Kim Davis gave me this account of the meeting shortly after it took place.
“The Pope spoke in English,” she told me. “There was no interpreter. ‘Thank you for your courage,’ Pope Francis said to me. I said, ‘Thank you, Holy Father.’ I had asked a monsignor earlier what was the proper way to greet the Pope, and whether it would be appropriate for me to embrace him, and I had been told it would be okay to hug him. So I hugged him, and he hugged me back. It was an extraordinary moment. ‘Stay strong,’ he said to me. Then he gave me a rosary as a gift, and he gave one also to my husband, Joe. I broke into tears. I was deeply moved.
“Then he said to me, ‘Please pray for me.’ And I said to him, ‘Please pray for me also, Holy Father.’ And he assured me that he would pray for me.”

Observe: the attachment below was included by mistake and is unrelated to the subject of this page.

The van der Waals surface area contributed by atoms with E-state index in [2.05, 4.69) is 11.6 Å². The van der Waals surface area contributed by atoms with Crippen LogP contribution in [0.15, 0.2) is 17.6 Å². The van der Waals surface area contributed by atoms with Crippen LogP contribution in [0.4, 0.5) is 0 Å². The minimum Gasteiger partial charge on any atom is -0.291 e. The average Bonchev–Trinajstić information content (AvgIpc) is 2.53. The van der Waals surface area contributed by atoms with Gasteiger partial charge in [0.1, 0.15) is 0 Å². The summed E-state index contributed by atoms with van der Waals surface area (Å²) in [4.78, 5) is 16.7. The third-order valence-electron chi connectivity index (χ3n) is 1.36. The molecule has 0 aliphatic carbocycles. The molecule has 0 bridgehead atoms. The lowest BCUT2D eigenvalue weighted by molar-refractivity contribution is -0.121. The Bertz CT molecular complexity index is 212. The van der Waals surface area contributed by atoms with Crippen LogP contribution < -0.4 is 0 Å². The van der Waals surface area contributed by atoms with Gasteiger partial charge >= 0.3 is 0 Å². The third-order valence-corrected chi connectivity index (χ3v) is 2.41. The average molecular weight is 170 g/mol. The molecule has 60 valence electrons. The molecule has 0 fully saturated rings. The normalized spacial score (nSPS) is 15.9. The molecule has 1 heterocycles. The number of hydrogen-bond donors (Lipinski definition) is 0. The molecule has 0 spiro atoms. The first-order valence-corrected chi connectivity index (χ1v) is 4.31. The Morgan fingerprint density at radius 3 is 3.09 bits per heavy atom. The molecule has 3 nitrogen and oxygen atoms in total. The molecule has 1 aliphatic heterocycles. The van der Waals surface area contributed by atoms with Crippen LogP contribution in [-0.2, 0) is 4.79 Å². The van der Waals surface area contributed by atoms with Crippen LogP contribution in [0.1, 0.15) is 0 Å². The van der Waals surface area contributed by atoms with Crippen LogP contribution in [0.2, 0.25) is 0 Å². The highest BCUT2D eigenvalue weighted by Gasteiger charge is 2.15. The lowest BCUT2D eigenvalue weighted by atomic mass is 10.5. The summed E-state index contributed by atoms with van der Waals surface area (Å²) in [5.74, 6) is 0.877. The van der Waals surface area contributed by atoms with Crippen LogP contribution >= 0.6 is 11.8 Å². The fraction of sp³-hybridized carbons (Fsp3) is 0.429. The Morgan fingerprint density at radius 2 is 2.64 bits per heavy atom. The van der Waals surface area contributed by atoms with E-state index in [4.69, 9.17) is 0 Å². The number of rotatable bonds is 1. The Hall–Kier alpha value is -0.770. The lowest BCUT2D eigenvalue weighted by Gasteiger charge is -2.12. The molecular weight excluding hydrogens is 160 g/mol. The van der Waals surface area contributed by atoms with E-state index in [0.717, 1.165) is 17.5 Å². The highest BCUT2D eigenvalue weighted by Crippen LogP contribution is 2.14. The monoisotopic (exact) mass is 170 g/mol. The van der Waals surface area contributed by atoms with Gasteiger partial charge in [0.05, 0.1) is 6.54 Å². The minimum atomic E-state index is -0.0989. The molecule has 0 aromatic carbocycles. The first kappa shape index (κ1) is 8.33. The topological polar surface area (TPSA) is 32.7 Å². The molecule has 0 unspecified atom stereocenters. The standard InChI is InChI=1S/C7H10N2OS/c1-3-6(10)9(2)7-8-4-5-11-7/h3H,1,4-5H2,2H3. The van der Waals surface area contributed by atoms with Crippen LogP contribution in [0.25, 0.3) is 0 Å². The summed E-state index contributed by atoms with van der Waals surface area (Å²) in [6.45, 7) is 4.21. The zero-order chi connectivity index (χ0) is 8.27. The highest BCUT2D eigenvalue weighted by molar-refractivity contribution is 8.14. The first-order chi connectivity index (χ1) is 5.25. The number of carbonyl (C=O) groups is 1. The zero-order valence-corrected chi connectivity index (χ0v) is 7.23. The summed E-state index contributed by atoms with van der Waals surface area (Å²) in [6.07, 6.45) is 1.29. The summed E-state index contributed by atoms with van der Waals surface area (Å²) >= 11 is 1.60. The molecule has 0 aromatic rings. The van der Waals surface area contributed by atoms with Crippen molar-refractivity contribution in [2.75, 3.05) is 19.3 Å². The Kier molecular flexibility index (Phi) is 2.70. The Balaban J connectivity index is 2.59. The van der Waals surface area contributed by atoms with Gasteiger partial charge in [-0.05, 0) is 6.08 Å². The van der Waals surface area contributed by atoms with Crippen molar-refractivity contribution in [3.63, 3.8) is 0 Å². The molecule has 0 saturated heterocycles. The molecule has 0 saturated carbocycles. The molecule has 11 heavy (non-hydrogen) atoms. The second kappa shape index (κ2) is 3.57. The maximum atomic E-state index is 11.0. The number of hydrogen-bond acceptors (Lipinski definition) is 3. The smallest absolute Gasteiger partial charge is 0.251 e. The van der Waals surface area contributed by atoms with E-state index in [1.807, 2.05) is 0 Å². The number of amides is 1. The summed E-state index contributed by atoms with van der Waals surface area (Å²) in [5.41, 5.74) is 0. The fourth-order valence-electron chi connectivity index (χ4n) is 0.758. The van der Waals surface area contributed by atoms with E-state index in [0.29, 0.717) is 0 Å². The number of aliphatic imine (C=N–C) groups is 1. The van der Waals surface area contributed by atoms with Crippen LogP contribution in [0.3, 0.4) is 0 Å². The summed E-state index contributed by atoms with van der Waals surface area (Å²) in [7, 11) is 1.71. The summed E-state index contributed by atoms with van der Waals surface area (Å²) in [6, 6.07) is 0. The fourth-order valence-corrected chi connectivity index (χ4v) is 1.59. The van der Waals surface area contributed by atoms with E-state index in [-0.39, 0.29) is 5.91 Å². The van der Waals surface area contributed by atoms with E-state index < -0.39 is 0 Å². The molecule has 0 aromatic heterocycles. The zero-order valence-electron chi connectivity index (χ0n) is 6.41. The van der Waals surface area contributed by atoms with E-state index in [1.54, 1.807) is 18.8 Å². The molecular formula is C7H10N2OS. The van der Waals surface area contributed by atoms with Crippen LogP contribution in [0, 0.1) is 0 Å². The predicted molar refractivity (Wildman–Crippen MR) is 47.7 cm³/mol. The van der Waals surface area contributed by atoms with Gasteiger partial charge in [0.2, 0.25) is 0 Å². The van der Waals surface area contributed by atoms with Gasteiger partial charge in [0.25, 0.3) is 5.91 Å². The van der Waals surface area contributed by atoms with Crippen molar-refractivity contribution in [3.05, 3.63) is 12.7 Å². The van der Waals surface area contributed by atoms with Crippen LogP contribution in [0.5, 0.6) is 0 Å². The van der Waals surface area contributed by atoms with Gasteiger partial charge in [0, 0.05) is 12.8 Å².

Joe told Kim that he would give his rosary to her mother, who is a Catholic. And Kim then said that she would give her rosary to her father, who is also a Catholic.
Vatican sources have confirmed to me that this meeting did occur; the occurrence of this meeting is not in doubt.

What it means that Pope Francis met Kim Davis

ROME – If anyone suspected that Pope Francis didn’t really mean the strong words he spoke on religious freedom last week in the United States – that he was phoning it in, while his real concerns were elsewhere – news that he held a private meeting with Kentucky county clerk Kim Davis certainly should lay that suspicion to rest.

The Vatican is not officially commenting on the meeting, which was first reported by Robert Moynihan of Inside the Vatican magazine. A spokesman told Crux on Wednesday that “I won’t say anything,” which, in effect, is a way of allowing the report to stand.